The porous expanded PTFE comprising a part of the cable of the invention is described in U.S. Pat. Nos. 3,953,566, 3,962,153, 4,096,227, 4,187,390, 4,478,665 and 4,902,423, assigned to W. L. Gore & Associates, Inc.
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|U.S. Classification||385/128, 385/141|
|Dec 20, 1991||AS||Assignment|
Owner name: W. L. GORE & ASSOCIATES, INC. A CORP. OF DELAWA
Free format text: ASSIGNMENT OF ASSIGNORS INTEREST.;ASSIGNORS:SAYEGH, EMILE G.;MARTINEZ, JOHN E.;CEDRONE, ALFREDO;REEL/FRAME:005965/0855;SIGNING DATES FROM 19911205 TO 19911212
|Mar 10, 1994||AS||Assignment|
Owner name: GORE HOLDINGS, INC., DELAWARE
Free format text: ASSIGNMENT OF ASSIGNORS INTEREST;ASSIGNOR:W. L. GORE & ASSOCIATES, INC.;REEL/FRAME:006886/0387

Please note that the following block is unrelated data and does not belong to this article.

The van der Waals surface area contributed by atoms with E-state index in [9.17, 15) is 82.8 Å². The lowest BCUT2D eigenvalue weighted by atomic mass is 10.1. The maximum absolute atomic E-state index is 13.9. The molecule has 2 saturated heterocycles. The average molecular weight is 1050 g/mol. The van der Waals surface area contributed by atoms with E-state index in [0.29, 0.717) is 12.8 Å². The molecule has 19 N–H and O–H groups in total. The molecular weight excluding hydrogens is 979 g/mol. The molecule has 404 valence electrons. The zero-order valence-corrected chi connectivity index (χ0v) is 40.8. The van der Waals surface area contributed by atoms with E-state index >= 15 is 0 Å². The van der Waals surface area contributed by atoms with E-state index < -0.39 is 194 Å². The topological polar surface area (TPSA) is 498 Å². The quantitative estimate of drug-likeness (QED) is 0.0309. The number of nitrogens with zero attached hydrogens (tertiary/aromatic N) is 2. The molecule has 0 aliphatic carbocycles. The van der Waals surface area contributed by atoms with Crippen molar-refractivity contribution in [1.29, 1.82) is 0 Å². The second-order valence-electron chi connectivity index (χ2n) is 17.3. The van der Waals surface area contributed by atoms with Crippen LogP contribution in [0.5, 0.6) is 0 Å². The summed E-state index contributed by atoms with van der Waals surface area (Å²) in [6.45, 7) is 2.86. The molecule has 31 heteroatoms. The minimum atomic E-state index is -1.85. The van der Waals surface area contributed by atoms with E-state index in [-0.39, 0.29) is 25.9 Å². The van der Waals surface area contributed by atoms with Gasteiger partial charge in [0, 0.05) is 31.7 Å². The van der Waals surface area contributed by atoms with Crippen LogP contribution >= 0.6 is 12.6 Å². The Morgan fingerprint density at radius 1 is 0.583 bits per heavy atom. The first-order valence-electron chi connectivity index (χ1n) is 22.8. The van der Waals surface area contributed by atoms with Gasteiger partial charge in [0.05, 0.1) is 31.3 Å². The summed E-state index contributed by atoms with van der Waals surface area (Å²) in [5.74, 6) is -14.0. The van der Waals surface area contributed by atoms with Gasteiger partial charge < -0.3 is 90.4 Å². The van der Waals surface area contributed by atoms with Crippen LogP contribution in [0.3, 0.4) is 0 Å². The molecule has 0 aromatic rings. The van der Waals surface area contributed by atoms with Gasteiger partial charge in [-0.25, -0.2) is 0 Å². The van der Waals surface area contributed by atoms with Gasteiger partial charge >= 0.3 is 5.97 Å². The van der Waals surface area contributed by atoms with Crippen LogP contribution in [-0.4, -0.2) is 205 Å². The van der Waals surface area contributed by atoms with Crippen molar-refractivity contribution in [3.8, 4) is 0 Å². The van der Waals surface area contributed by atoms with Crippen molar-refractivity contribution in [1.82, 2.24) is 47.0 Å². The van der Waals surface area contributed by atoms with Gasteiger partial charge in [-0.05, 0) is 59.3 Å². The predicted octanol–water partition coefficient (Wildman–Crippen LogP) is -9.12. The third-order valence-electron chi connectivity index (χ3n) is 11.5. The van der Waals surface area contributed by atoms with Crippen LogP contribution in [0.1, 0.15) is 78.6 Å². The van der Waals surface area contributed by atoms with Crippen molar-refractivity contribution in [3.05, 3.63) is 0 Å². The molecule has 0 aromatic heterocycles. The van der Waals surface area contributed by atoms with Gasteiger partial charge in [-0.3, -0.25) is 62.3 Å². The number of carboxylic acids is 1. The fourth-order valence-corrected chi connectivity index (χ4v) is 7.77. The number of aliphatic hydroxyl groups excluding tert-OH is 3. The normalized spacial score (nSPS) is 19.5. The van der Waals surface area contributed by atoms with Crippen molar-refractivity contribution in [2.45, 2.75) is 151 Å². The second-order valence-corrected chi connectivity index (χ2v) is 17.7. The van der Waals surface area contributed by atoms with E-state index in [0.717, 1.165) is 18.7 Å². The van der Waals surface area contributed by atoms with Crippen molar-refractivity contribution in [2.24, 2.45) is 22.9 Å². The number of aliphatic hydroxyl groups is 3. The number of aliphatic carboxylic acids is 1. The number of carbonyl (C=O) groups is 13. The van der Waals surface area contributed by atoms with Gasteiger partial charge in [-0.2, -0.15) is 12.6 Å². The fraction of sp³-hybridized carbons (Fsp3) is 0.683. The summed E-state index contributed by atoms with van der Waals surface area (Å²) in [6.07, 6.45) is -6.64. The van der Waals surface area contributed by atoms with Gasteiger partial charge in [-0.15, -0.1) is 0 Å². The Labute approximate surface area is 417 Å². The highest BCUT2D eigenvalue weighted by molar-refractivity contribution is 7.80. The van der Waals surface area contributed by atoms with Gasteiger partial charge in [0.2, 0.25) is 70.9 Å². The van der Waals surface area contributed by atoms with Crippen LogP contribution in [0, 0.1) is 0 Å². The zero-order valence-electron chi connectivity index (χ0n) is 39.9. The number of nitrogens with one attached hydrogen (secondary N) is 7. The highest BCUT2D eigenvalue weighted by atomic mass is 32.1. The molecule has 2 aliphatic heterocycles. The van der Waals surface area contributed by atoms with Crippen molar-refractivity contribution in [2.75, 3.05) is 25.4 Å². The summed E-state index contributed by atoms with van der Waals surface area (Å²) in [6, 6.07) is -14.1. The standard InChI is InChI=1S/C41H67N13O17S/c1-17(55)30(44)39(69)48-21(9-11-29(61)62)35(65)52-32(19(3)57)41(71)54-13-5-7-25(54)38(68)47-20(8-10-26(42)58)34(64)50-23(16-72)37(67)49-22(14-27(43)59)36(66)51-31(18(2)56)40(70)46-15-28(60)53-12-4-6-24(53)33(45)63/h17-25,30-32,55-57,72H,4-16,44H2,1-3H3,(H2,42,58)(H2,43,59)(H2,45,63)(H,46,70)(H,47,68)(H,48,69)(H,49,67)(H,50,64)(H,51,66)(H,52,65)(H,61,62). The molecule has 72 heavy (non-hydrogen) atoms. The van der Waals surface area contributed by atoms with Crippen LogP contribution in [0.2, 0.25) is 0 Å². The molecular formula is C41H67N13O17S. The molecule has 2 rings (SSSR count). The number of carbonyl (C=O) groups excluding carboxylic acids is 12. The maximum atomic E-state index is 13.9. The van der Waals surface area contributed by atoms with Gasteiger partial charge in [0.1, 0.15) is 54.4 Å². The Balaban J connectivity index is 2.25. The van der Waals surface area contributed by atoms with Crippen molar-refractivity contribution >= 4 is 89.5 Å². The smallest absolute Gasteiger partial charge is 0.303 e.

Effective date: 19940218
|Jul 25, 1996||FPAY||Fee payment|
Year of fee payment: 4
|Aug 15, 1997||AS||Assignment|
Owner name: GORE ENTERPRISE HOLDINGS, INC., DELAWARE
Free format text: CORRECTIVE ASSIGNMENT TO CHANGE NAME OF ASSIGNEE FROM GORE HOLDINGS, INC. TO GORE ENTERPRISE HOLDINGS, INC. PREVIOUSLY RECORDED AT REEL 6886 FRAME 0387;ASSIGNOR:W.L. GORE & ASSOCIATES, INC.;REEL/FRAME:008669/0412
Effective date: 19940218
|Jul 25, 2000||FPAY||Fee payment|
Year of fee payment: 8
|Aug 11, 2004||REMI||Maintenance fee reminder mailed|
|Jan 26, 2005||LAPS||Lapse for failure to pay maintenance fees|
|Mar 22, 2005||FP||Expired due to failure to pay maintenance fee|
Effective date: 20050126
|Feb 14, 2012||AS||Assignment|
Effective date: 20120130
Free format text: ASSIGNMENT OF ASSIGNORS INTEREST;ASSIGNOR:GORE ENTERPRISE HOLDINGS, INC.;REEL/FRAME:027906/0508
Owner name: W. L. GORE & ASSOCIATES, INC., DELAWARE